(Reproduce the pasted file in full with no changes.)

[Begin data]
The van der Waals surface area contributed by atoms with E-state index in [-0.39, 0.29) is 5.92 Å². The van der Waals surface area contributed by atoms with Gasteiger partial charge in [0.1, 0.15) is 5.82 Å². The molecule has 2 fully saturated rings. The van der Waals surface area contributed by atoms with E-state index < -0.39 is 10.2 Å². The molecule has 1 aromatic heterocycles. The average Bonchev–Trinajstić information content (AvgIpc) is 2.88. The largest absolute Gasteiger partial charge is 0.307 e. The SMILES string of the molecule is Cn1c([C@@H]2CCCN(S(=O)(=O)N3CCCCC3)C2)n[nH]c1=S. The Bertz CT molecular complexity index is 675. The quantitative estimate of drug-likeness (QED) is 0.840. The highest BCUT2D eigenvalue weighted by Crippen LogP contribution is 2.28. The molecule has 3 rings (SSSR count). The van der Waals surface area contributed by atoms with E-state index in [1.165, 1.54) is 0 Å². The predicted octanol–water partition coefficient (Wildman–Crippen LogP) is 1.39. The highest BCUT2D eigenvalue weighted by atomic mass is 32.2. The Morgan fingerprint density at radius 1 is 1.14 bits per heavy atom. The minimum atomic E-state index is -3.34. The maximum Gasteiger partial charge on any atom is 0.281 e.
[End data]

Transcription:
The van der Waals surface area contributed by atoms with E-state index in [-0.39, 0.29) is 5.92 Å². The van der Waals surface area contributed by atoms with Gasteiger partial charge in [0.1, 0.15) is 5.82 Å². The molecule has 2 fully saturated rings. The van der Waals surface area contributed by atoms with E-state index < -0.39 is 10.2 Å². The molecule has 1 aromatic heterocycles. The average Bonchev–Trinajstić information content (AvgIpc) is 2.88. The largest absolute Gasteiger partial charge is 0.307 e. The SMILES string of the molecule is Cn1c([C@@H]2CCCN(S(=O)(=O)N3CCCCC3)C2)n[nH]c1=S. The Bertz CT molecular complexity index is 675. The quantitative estimate of drug-likeness (QED) is 0.840. The highest BCUT2D eigenvalue weighted by Crippen LogP contribution is 2.28. The molecule has 3 rings (SSSR count). The van der Waals surface area contributed by atoms with E-state index in [1.165, 1.54) is 0 Å². The predicted octanol–water partition coefficient (Wildman–Crippen LogP) is 1.39. The highest BCUT2D eigenvalue weighted by atomic mass is 32.2. The Morgan fingerprint density at radius 1 is 1.14 bits per heavy atom. The minimum atomic E-state index is -3.34. The maximum Gasteiger partial charge on any atom is 0.281 e.